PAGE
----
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A stranger in a Western cattle-town behaves with remarkable self-assurance, establishing himself as a man to be reckoned with. The reason appears with his stock: a herd of sheep, which he intends to graze on the range. The horrified inhabitants decide to run him out at all costs. Written by
David Levene <D.S.Levene@durham.ac.uk>
When Jason is in the bar early in the movie, he puts the cigar in his mouth although he had just put it there a split second before. See more »
How come you get into the sheep business, boss?
Well, I'll tell ya, Angelo. You see, it's this way. I just got tired of kicking cows around. You know how dumb they are.
And you think sheep are smarter?
Oh, no, no. They're dumber. Only their easier kicking...and woollier.
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This is a standard sheepman vs. cattleman plot played for laughs and it works.
This movie is played for laughs, particularly in the early scenes. The Fall scenery of the Colorado Rockies is gorgeous. The pretty title theme by composer Jeff Alexander reappears later in another Glenn Ford outing, "The Rounders". The strong cast includes Glenn Ford, Shirley McLaine, and Leslie Nielson. Edgar Buchanan is particularly good in a supporting role.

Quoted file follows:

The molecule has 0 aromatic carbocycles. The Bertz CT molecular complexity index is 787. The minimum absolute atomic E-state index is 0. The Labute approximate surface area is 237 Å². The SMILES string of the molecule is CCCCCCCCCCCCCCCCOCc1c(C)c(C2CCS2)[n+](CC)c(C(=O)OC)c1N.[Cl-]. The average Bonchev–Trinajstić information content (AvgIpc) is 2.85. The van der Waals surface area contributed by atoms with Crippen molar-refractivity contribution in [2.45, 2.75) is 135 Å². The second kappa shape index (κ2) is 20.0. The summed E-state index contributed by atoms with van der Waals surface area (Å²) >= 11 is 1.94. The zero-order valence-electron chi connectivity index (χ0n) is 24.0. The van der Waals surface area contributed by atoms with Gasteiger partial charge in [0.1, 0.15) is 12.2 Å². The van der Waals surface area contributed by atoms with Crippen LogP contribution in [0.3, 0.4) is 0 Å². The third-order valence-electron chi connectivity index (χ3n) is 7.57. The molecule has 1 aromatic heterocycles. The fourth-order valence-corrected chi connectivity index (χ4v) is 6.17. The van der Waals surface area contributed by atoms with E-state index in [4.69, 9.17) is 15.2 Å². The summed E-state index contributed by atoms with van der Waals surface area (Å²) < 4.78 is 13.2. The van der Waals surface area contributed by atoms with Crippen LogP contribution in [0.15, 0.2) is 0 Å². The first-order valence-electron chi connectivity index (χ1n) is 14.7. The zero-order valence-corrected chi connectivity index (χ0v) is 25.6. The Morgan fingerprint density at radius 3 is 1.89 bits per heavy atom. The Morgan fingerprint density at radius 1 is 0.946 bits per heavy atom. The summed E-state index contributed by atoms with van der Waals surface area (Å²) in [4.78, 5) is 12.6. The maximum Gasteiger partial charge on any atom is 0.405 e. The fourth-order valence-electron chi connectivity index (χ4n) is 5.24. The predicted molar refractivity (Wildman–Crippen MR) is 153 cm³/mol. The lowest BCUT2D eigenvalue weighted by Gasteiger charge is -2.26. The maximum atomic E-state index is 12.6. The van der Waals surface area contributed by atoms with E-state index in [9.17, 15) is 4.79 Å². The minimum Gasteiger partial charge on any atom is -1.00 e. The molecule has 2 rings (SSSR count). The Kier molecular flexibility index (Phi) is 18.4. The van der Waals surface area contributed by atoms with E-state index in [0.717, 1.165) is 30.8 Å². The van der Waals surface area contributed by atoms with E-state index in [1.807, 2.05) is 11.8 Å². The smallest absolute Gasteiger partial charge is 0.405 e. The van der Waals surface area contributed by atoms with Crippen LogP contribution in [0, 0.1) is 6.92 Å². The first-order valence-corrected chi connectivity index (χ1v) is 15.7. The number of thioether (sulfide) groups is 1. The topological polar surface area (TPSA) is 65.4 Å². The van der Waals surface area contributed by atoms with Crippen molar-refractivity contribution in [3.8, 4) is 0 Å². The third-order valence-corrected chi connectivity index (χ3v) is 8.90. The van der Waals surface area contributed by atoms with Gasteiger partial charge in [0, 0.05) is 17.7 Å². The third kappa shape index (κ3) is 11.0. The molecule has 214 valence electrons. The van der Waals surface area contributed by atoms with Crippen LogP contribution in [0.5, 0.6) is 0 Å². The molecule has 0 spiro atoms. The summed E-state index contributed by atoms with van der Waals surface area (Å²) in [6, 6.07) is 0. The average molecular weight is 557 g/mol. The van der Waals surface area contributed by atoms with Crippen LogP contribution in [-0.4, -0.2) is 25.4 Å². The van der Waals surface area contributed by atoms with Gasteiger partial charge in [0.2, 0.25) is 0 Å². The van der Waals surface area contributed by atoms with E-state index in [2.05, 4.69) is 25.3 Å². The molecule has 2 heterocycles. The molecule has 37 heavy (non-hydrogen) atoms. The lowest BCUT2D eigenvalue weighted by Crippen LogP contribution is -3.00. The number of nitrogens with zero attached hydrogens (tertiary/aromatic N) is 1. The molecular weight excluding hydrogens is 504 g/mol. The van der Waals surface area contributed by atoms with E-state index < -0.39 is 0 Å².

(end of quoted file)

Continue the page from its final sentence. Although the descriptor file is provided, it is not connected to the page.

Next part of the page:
This movie is fun to watch. Ford is good as the sheepman and Shirley McLain does well with her role as the almost-wife of bad guy Leslie Nielson. The film is a little short on action, but the witty script more than makes up for it. Most of the action occurs at the end with Sheepman Ford shooting the bad guys.
I particularly enjoyed Shirley McLain's performance. The script gives her a character with some potential and she makes the most of it. If she's done another Western I can't remember what it is.
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